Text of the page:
A committee exhibit shows former Vice President Mike Pence looking at a Tweet by former President Donald Trump from his secure location during the riot, as the House select committee investigating the Jan. 6, 2021, attack on the Capitol holds a hearing at the Capitol in Washington, Thursday, June 16, 2022.  Credit: Susan Walsh / AP

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What does a loose-lipped congressional candidate in Buffalo have in common with some witnesses in the Jan. 6, 2021 insurrection hearings?

They believe people want to follow strong political leaders.

Carl Paladino, who is seeking the Republican nomination for an open seat in the U.S. House of Representative, recently said that Adolf Hitler was “the kind of leader we need today.” He continued, “We need somebody inspirational. We need somebody that is a doer.”

While Paladino did not mention just what that particular “doer” did, he liked to way the Nazi Fuhrer “aroused the crowd.”  The despicable substance of his arousing speeches meant nothing compared the way he got people to follow him. (Forget the   Gestapo.)

During the   House Jan. 6 hearings one participant said that he was at the Capitol because former President Donald Trump asked him to be there. Why would he readily do Trump’s bidding?

It is easy for some in the media to assume that Trump simply brought the racists out of the closet. That may be true but it’s far from the whole answer.

Paladino implied that people respond to bold, assertive, self-confident leadership for its own sake. It may not matter where the speakers want to lead people, just that they appear to take charge. Maybe that explains why the man went to Washington to attack the Capitol.

That may also explain why President Joe Biden has   become less popular than Trump was at the same point in his presidency. Biden is affable, but not a crowd-pleasing orator who can express his policies in simple slogans.

One of the marks of leadership is the ability to directly motivate others. Leadership is a learned skill, so it’s not surprising that   12 of our 46 presidents had previously served as generals. Among the most historic were professionals like George Washington, Andrew Jackson, Ulysses Grant and Dwight Eisenhower. Others in lower ranks, like Harry Truman and John F. Kennedy, had led in combat.

The U.S. was created as a republic, a representative democracy rather than a direct democracy.   It’s the difference between the representative town council and the direct democratic decision making of the town meeting.

In either case, the people are the sovereign, not a monarch or a dictator. As the U.S. evolved, its original republican institutions became more democratic. That is evidenced by adopting the   popular election of the Senate, referendums, people’s vetoes and recall elections.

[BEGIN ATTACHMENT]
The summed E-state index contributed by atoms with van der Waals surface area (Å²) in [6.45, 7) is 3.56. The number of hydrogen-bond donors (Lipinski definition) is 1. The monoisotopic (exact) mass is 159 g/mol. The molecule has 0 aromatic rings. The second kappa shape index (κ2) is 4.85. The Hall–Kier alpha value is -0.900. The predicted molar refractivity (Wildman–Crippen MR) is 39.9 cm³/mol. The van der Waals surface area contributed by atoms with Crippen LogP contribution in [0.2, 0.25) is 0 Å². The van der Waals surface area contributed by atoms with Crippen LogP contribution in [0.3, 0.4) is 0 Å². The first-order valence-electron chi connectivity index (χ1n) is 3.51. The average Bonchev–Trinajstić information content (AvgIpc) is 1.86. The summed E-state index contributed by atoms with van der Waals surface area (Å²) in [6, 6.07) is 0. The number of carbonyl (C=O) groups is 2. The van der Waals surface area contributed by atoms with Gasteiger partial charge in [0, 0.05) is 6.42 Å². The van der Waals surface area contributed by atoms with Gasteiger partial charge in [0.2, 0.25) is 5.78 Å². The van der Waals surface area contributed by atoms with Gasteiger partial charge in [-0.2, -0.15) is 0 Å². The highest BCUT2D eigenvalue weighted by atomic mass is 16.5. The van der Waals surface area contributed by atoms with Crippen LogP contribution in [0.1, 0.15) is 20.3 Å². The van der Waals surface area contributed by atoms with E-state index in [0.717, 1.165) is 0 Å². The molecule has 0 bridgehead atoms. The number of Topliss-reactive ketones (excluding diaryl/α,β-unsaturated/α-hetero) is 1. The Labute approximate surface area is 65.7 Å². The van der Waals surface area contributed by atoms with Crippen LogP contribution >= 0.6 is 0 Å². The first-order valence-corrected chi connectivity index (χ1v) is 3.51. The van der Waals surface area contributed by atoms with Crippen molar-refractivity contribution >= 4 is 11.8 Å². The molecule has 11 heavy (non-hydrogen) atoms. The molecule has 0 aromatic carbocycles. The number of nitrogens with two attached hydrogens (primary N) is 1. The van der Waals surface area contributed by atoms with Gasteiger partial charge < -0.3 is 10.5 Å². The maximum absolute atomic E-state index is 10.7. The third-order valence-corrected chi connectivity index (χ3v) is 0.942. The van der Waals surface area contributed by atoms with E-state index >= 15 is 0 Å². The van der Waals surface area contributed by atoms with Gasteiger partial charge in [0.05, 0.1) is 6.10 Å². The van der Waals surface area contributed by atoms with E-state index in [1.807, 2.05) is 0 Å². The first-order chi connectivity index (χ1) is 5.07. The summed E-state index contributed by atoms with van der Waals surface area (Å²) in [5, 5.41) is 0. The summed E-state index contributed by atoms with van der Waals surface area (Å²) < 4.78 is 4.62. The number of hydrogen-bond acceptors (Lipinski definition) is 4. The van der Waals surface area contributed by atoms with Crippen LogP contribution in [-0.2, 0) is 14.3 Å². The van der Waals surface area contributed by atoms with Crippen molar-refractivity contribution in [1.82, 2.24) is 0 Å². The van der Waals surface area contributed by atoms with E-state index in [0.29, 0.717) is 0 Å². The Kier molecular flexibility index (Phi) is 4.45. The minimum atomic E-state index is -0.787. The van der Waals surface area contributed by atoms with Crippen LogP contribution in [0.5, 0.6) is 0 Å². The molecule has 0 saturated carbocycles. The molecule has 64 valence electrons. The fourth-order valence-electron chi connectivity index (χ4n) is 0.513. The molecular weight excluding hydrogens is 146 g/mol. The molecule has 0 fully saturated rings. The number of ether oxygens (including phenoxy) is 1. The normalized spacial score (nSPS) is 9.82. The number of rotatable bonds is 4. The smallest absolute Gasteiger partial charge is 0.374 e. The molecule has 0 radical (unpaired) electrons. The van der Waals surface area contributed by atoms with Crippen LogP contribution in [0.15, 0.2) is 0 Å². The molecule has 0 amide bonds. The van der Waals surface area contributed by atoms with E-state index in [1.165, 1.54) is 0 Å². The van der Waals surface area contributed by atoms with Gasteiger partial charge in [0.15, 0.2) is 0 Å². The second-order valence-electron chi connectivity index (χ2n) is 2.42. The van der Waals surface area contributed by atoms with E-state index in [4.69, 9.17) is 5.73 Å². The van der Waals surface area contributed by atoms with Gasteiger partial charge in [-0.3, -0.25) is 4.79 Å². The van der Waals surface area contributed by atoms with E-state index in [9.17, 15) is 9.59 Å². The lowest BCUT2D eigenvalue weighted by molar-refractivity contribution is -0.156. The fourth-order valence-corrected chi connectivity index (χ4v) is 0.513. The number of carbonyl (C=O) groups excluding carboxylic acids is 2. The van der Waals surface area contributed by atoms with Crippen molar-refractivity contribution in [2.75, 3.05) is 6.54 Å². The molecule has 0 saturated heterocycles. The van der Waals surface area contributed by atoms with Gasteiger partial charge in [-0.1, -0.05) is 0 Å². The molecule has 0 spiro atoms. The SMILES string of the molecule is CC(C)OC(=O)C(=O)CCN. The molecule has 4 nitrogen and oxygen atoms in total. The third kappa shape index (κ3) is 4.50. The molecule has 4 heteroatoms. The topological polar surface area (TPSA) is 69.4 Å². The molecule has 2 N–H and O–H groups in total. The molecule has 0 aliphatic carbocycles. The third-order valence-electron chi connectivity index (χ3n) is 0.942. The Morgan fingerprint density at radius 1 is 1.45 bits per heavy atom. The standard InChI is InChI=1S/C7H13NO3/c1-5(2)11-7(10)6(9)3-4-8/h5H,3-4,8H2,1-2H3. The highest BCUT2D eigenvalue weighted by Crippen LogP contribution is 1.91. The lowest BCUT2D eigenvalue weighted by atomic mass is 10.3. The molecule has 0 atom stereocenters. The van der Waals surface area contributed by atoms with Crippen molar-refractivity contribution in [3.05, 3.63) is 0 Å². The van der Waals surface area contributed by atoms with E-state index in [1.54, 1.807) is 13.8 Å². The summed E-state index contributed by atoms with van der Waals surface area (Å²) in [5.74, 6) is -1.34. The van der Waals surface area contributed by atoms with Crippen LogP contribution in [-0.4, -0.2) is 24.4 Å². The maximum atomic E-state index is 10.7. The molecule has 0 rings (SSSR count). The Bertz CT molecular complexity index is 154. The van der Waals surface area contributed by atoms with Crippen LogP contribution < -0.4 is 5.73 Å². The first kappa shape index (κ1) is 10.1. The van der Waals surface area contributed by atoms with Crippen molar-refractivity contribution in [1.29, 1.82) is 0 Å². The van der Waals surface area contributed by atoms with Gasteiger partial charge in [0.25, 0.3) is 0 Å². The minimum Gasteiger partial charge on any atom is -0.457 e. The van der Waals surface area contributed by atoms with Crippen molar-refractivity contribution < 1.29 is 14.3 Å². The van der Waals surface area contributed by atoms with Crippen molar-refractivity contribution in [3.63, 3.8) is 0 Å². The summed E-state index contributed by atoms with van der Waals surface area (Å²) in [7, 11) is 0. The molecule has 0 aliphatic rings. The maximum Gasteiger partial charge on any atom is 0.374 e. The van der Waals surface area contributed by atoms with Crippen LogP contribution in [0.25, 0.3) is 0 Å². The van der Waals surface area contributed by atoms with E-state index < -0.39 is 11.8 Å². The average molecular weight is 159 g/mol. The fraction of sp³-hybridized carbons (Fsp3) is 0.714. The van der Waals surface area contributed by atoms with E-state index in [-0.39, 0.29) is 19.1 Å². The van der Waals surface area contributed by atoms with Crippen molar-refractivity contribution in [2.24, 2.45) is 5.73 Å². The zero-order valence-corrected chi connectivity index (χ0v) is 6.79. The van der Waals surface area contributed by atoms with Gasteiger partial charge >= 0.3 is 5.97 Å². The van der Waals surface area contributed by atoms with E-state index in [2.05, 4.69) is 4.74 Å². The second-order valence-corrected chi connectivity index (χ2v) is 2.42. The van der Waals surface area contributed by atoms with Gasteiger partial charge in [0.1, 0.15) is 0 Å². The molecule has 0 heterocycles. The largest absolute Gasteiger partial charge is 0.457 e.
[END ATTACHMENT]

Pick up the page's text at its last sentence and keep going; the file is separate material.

American presidents, including those with military experience, have supported democracy, even if the system blocked some of their policies. Undoubtedly one-person government is more efficient than the intentionally more complicated and slower moving democratic system.

Autocratic leaders often believe that the democratic system is weak and ineffective and seek authoritarian rule. Hitler took power   through a democratic vote and then promptly replaced popular control with his brutally efficient regime.

If a person values efficiency above democracy, the strong, unchecked leader is popular. That’s especially true if you agree with their policies. The risk is that they will later adopt policies you dislike and you will be helpless to oppose them. What’s tempting today may be terrifying tomorrow.

Today American politics are carried out through the Republican and Democratic parties.  Though their names might imply a difference in how the country should be governed, the two major parties have historically shared a common view of how government would operate.

But a divide has begun to emerge between them with some Republicans believing that their party should reverse the trend toward greater democracy. Voter suppression and misusing Senate voting practices have become part of the GOP agenda.

Republicans have easily slid into calling the other party the “Democrat Party” and not by its legal name – the Democratic Party.  Originally, this ploy was meant only to annoy, but increasingly it has become a slur, conveying something sinister about the party.

Republicans may imply that its competitor is no longer democratic but has fallen into the hands of its extreme left wing. The Democratic Party has traditionally had a bigger tent than the GOP and that produces enough of a variety that there’s always an office holder whose patriotism can be questioned by a Republican.

Does that kind of politics go so far as to question whether representative democracy has outlived its usefulness or proven unable to meet modern needs? Elitist republic yes, popular democracy no?

This is more than a political game played by some in the GOP. Favoring “inspirational” leaders tends to undermine our innovative system of democratic government and pave the way to more authoritarian rule. Perhaps that’s what’s intended.

We need to understand that political division is now more than a disagreement on issues. It’s about the system itself. Paladino’s views and fostering the follow-the-leader mentality of the Jan. 6 Capitol invaders are dangerous to the American democratic republic.



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Gordon Weil, Opinion contributor

Gordon L. Weil formerly wrote for the Washington Post and other newspapers, served on the U.S. Senate and EU staffs, headed Maine state agencies and was a Harpswell selectman.